Recovery coach says expanded Medicaid saved himBy DAVE SOLOMON
State House Bureau
March 13. 2017 9:49PM
CONCORD — For Philip Spagnuolo, expansion of Medicaid in New Hampshire was a lifesaver, helping to rescue him from the potentially fatal effects of addiction.
Spagnuolo was on Medicaid from February 2016 until January of this year. In that time, he was able to get counseling, therapy and medical care that allowed him to overcome his substance abuse disorder.
Now a licensed recovery coach at Navigating Recovery of the Lakes Region in Laconia, Spagnuolo has become an advocate for recovery and for the New Hampshire Health Protection Program, the Granite State’s own version of expanded Medicaid under Obamacare.
On Monday, the former construction site supervisor joined New Hampshire’s two Democratic U.S. senators, along with representatives of the health care industry, at Concord Hospital to oppose the “repeal and replace” plan for Obamacare that is now working its way through the Republican-controlled House of Representatives.
All the speakers had a lot to criticize in the plan, but the potential cutbacks to expanded Medicaid, which had added 50,000 Granite Staters to the health insurance program for low-income families, drew the most concern.
New Hampshire had about 130,000 individuals on Medicaid before the income levels were changed under Obamacare to expand eligibility. The state now has more than 187,000 individuals enrolled in either traditional or expanded Medicaid.
The Republican proposal to convert federal support for Medicaid from per-patient reimbursement to a block grant that states can use as they wish will inevitably mean serving a smaller population, according to Democrats.
Many Republican governors, including Gov. Chris Sununu, welcome the block grant approach as a way to let each state devise its own plan, suited to its unique circumstances and needs. Sen. Maggie Hassan told the gathering on Monday that the block grants will be inadequate to sustain the expanded Medicaid program.
“The House bill will impact health care seriously, but what it would do to Medicaid expansion … it would in fact repeal it,” said Hassan. “That will make health insurance out of reach for thousands of Granite Staters, and it hurts the ability of those on the front lines to save lives and fight this (opioid) epidemic.”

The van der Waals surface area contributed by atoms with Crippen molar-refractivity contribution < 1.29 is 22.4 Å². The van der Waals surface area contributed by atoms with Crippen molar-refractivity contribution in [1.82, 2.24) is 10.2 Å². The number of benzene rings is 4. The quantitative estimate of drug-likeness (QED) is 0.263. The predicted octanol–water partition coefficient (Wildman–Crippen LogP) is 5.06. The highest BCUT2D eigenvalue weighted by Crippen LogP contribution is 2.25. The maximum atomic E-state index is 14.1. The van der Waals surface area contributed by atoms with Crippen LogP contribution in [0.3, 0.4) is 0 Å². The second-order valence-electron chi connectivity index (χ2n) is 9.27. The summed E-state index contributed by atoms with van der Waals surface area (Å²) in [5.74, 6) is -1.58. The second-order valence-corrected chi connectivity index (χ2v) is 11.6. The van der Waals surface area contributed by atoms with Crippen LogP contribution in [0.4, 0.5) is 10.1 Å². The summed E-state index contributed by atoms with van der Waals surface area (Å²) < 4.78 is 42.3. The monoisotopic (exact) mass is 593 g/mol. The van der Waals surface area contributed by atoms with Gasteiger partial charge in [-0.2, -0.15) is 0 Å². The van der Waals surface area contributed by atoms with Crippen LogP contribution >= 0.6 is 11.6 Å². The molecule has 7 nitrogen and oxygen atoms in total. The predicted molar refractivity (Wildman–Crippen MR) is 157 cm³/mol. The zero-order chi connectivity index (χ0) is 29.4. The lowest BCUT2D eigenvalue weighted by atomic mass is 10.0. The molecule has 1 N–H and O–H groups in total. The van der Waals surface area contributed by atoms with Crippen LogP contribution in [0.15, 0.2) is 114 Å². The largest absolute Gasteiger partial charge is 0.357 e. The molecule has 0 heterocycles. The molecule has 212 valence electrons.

Spagnuolo described himself as living proof of the value provided by recovery services funded through Medicaid.
“Not only am I standing here today, substance free, but I have become a recovery coach, and helped found a recovery center in Laconia,” he said. “About 90 to 95 percent of the people who come through our doors are on Medicaid. Without that, they would not be able to get the services they need; they would not be able to have the productive life that I have been able to have, doing something good for our community.”
Sen. Jeanne Shaheen said that 118,000 Granite Staters could lose coverage under a full repeal of Obamacare, including expanded Medicaid, but a spokesman for her office later clarified that that number does not account for the impact of the GOP replacement program. “We don’t have a precise estimate for New Hampshire at this point,” he said.
A more accurate estimate is expected in the Congressional Budget Office analysis of the GOP replacement plan.
The Shaheen-Hassan news conference at Concord Hospital came after a weekend in which Trump administration officials promoted the GOP replacement plan as one that would cover more people at lower cost.
Hassan said the plan might lower costs for healthy, young people, but would raise it for older Americans through what she called an age tax. “It will allow insurers to charge older Americans five times more than what they charge younger Americans,” she said.
Also on hand to reinforce what Shaheen and Hassan had to say were Brendan Williams, president and CEO of the NH Health Care Association, which represents long-term care providers; and Robert Steigmeyer, president and CEO of Concord Hospital.
Williams said any plan that shifts costs to the elderly will hit New Hampshire particularly hard.
“We are the state with the second oldest population,” he said. “People are not going to stop aging in the state of New Hampshire. Children are not going to stop being born with disabilities in New Hampshire. These needs are going to continue to exist, notwithstanding some of the partisan dreams the GOP has seen fit to include in this bill … It is immoral and we will fight it.”